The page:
Calcutta is Paris and Jerusalem to the Bengalis, the soul of a culture divided into two geographic entities. East and West Bengalis feel more loyalty to each other than to their respective countries, Pakistan and India. Nearly every Calcuttan has immediate family across the border.
Bengalis think of themselves as literary and intellectual. They say their language is the most mellifluous and refined in all India; for evidence they point out that the national anthem is in Bengali, though more people speak Hindi. The culture produced India’s most famous nineteenth-century poet, Tagore, its best twentieth-century film-maker, Satyajit Ray, and perhaps the two most important modern Hindu mystics, Ramakrishna and his pupil Vivekenanda. Bengal’s Sarojini Naidu, late poet and stateswoman, was known as the “nightingale of India,” and her daughter Padmaja now serves as governor of the state. Bengalis are plentiful among yogis and other holy men, and also among the Indians who are studying medicine and engineering abroad.
Other Indian nationalities do not question the Bengali claim to spiritual prowess, but they tend to devalue it insofar as it differs from their own communal stereotypes. Punjabis, for instance, priding themselves on health, strength, industriousness, and military skills, acknowledge the mental gifts of the Bengalis, but scorn them as “soft” and “cowardly.” Punjabis are in turn dismissed by the Bengalis as “big and stupid.”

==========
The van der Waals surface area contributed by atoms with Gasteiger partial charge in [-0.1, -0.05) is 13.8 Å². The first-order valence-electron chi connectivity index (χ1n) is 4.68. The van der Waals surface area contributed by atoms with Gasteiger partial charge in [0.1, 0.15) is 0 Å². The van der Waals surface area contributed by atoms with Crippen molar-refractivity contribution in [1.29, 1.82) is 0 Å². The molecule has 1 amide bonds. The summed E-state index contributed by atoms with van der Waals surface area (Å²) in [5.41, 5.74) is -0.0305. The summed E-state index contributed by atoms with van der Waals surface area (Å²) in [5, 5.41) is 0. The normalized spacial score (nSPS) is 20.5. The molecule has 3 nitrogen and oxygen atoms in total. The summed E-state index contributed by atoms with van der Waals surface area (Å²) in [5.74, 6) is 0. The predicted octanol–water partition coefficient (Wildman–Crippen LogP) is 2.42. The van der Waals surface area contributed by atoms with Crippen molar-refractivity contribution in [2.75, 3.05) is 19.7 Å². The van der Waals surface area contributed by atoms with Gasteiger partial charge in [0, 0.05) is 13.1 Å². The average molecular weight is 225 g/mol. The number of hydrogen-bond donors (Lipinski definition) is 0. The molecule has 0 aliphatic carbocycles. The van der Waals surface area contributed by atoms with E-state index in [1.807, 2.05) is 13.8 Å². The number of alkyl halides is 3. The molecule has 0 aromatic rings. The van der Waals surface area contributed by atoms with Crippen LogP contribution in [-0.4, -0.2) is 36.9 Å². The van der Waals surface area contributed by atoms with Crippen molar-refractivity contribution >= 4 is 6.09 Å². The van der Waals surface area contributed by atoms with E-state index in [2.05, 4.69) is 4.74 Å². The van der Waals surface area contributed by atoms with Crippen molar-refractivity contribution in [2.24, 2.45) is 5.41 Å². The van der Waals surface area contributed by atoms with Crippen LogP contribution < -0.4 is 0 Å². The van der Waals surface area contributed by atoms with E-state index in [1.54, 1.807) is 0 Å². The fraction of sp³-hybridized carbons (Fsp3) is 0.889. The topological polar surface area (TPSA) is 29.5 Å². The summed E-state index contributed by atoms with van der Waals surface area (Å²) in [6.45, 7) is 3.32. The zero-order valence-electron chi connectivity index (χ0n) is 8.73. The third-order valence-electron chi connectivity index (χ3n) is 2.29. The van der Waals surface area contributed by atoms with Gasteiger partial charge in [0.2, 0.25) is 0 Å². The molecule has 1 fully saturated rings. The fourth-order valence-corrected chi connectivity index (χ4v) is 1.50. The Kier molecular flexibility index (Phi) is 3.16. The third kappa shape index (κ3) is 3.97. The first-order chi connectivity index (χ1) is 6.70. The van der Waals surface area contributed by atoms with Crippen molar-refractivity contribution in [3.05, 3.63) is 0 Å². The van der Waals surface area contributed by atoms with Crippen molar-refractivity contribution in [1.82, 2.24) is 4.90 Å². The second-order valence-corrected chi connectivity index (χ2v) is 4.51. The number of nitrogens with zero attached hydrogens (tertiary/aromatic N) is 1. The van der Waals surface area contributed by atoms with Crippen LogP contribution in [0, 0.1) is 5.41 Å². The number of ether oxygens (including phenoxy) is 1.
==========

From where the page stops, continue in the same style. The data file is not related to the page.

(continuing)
Bengalis think of themselves as emotional, sensitive, argumentative, and dramatic, and feel that they resemble Italians more than any other European nationals.
Compared with the Hindi movies made in Bombay, the Calcutta-made Bengali films have a Zolaesque, melodramatic realism. Instead of postulating economic security and dealing with the theme of marriage, Bengali films frequently treat the theme of suffering, either as inherent to the human condition or as a product of a socioeconomic system. Hindi films have happy, musical endings; Bengali films have sad, thoughtful ones.
Bengalis fill out all the middle social strata from upper-lower class to lower-upper. Above them are foreigners and non-Bengali maharajas with a palace in every city. Below them are Hindi-speaking people, attracted to the metropolis from all the surrounding rural areas. With few skills, this lower class aspires to jobs in Calcutta’s factories, such as the Dum Dum Munitions Plant, but more often they work as sellers of betel nuts, domestic or municipal servants, and rickshaw-pullers. With home and family in the distant states of Orissa and Assam, thousands of men sleep on a patch of sidewalk they have appropriated, some on string cots but many just on blankets.
Begging a way of life